Each year, we feature an arts integration lesson in October that connects in some way to fall celebrations.  In the past, we’ve included lessons on Dios de los Muertos, Fall harvests and Halloween.  This year, we selected the symphonic poem Danse Macabre from composer Camille Saint-Saens to provide inspiration for a spooky third grade writing and music lesson. Here’s the Macabre Stories Arts Integration Lesson.

 

 

 

About Macabre Stories Arts Integration Lesson

This lesson is terrific because the act of composition is reflected in both traditional and non-traditional text. Students must be able to identify and develop a beginning, middle, and end of the story and communicate these three parts distinctively.  Additionally, they use the original piece from Saint-Saens as a way to discover how composers utilize instruments and sound effects to highlight characters and moments in a selection.  For older students, this could even be extended to represent allegories and personification.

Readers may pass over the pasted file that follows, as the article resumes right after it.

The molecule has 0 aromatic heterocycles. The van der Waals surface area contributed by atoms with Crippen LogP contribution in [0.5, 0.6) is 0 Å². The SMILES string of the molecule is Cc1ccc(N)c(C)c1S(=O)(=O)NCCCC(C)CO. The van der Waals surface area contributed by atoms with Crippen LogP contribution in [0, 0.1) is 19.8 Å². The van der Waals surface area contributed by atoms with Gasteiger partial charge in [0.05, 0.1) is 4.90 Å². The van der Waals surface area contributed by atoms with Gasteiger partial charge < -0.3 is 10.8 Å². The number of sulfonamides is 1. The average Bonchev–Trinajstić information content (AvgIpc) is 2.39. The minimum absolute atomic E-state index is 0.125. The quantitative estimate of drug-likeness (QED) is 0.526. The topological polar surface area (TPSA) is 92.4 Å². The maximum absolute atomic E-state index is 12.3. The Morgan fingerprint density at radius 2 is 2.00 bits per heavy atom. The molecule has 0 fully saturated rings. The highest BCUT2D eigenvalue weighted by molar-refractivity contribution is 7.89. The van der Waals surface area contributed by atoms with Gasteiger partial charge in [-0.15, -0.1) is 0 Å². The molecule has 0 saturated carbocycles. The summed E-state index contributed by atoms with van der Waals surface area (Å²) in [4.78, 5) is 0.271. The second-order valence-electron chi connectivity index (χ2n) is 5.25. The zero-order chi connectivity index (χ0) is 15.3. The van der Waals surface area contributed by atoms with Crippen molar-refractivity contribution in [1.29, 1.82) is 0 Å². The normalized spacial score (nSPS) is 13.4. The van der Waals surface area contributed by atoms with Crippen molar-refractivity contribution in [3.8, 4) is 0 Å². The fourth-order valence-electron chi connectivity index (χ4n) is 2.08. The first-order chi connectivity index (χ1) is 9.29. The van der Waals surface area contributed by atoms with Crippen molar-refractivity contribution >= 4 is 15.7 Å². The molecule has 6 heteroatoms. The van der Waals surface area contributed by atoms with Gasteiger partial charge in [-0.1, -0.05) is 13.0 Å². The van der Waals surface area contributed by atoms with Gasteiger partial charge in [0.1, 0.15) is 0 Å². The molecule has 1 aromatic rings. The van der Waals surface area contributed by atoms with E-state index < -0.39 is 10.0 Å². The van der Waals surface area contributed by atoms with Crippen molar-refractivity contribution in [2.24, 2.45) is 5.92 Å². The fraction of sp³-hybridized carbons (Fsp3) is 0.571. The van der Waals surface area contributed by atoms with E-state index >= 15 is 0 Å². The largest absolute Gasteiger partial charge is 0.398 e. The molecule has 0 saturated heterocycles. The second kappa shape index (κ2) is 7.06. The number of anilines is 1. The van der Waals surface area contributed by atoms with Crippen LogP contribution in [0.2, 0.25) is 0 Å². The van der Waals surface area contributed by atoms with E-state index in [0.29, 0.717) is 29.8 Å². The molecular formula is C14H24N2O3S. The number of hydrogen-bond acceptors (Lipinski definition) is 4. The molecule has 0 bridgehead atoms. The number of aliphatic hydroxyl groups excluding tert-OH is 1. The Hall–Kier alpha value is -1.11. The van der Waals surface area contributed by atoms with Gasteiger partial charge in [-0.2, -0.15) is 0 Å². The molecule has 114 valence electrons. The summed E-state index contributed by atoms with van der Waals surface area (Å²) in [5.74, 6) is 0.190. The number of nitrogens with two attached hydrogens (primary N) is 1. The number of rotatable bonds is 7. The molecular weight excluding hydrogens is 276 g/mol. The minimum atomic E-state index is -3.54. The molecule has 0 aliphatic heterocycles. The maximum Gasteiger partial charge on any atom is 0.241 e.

While you could use this lesson during Halloween, it doesn’t have to be limited to just that date.  This story is about life and death, good and evil, and I have used it successfully any time that the weather turns colder. The poem that the music is based upon by Henri Cazalis, a French physician who was a symbolist poet and considered a man of letters, who actually says that the “winter wind blows”, so I’ve used this all the way through January with students and it has still been appropriate.

No matter when you choose to use it, this lesson will provide you and your students with an expressive opportunity to explore stories, poems and music in a whole new way.

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